Considering the E.U is highly dependent on Russian natural gas, the potential boycott would likely exacerbate that issue. Hence, it remains unclear whether or not the E.U will pursue such measures. It should also be noted that Russia’s current account has risen to a record level, implying its economy has benefited more from higher commodity prices than it has lost from trade sanctions. Problematically, this gives Russia some ability to restrict exports for geopolitical purposes. Overall, that situation does not bode well for countries dependent on Russia’s agricultural commodities, given it is also the most significant global fertilizer exporter and a key food producer.
Thus far, the U.S has boosted LNG and fertilizer exports to the E.U and South America to offset losses from Russia. This effort has resulted in a decline in domestic supplies and increased prices for both essential commodities. See below:
Fertilizer, natural gas, and food prices were moderated and generally low during the four years before 2020 but have skyrocketed higher since the end of that year. As a result of extreme fertilizer prices, rising energy and transportation costs, and labor shortages, global rice production is expected to decline by ~10%. While the North American planting season is only now beginning, it is generally expected that corn and grain production will fall while bean output will rise since legumes require far less fertilizer. Of course, there are other non-fertilizer issues promoting global food inflation, such as the severe African, North American, and Australian droughts (and floods) and the growing avian flu epidemic in the U.S (resulting in significant chicken-culling).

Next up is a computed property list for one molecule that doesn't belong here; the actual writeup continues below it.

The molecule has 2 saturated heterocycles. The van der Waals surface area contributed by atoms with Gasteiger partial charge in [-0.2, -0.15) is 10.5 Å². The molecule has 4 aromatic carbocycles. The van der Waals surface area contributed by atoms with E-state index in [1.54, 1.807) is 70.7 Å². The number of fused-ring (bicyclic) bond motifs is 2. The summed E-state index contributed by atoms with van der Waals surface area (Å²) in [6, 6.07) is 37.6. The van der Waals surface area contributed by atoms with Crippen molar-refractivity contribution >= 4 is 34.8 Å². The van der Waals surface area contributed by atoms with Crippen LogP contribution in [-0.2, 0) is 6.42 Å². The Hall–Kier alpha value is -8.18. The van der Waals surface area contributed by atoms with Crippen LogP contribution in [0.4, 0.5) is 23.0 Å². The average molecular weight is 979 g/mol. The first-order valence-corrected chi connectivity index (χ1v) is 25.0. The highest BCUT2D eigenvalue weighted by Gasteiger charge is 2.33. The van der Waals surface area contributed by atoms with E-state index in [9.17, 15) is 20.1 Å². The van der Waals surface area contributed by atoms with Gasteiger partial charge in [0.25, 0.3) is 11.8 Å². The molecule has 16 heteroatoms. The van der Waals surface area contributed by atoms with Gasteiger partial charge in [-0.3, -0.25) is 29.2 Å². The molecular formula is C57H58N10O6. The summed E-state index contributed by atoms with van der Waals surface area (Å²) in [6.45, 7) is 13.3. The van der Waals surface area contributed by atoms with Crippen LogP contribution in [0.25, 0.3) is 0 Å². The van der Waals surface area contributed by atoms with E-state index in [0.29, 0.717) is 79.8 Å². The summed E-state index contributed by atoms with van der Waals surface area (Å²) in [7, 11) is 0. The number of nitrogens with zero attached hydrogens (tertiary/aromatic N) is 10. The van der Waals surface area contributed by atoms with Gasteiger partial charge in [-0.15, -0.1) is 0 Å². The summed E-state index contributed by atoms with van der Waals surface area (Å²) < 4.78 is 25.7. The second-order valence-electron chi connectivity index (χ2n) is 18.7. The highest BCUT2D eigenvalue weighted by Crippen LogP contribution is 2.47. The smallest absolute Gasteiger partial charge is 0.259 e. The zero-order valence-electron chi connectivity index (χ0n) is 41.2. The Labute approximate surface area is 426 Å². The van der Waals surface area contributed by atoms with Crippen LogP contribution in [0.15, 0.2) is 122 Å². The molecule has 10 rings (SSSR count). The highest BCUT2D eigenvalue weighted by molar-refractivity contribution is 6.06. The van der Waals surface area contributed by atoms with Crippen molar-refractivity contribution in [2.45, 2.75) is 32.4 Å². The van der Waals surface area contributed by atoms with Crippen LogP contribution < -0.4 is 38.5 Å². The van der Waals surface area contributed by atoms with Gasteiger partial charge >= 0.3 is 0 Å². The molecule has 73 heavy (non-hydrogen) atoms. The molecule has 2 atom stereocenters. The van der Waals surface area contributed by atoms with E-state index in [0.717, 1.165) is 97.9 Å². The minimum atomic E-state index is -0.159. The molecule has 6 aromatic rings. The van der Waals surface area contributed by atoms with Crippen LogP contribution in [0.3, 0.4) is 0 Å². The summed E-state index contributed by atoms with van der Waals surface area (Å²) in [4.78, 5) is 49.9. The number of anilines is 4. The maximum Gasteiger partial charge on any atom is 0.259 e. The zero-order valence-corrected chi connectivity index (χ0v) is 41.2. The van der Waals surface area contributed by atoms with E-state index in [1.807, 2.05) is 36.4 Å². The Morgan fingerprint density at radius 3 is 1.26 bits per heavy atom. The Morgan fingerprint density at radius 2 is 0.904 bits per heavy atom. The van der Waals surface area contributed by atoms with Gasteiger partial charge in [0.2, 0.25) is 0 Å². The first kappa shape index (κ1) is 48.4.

Significant Continued Upside Potential in DBA
Overall, it appears likely that the global supply of agricultural commodities will decline by record levels this year. Ultimately, this stems from many factors that began well-before Russia’s invasion. However, the war seems to be the “straw that breaks the camel’s back” regarding the global food market. I first wrote about the potential for significant food shortages and the bullish potential for the agriculture ETF DBA in 2019 and again related to impacts from COVID lockdowns in 2020. Today, the factors suggested years ago are still pushing agricultural prices higher, while a multitude of new factors may soon cause yet another substantial upward move.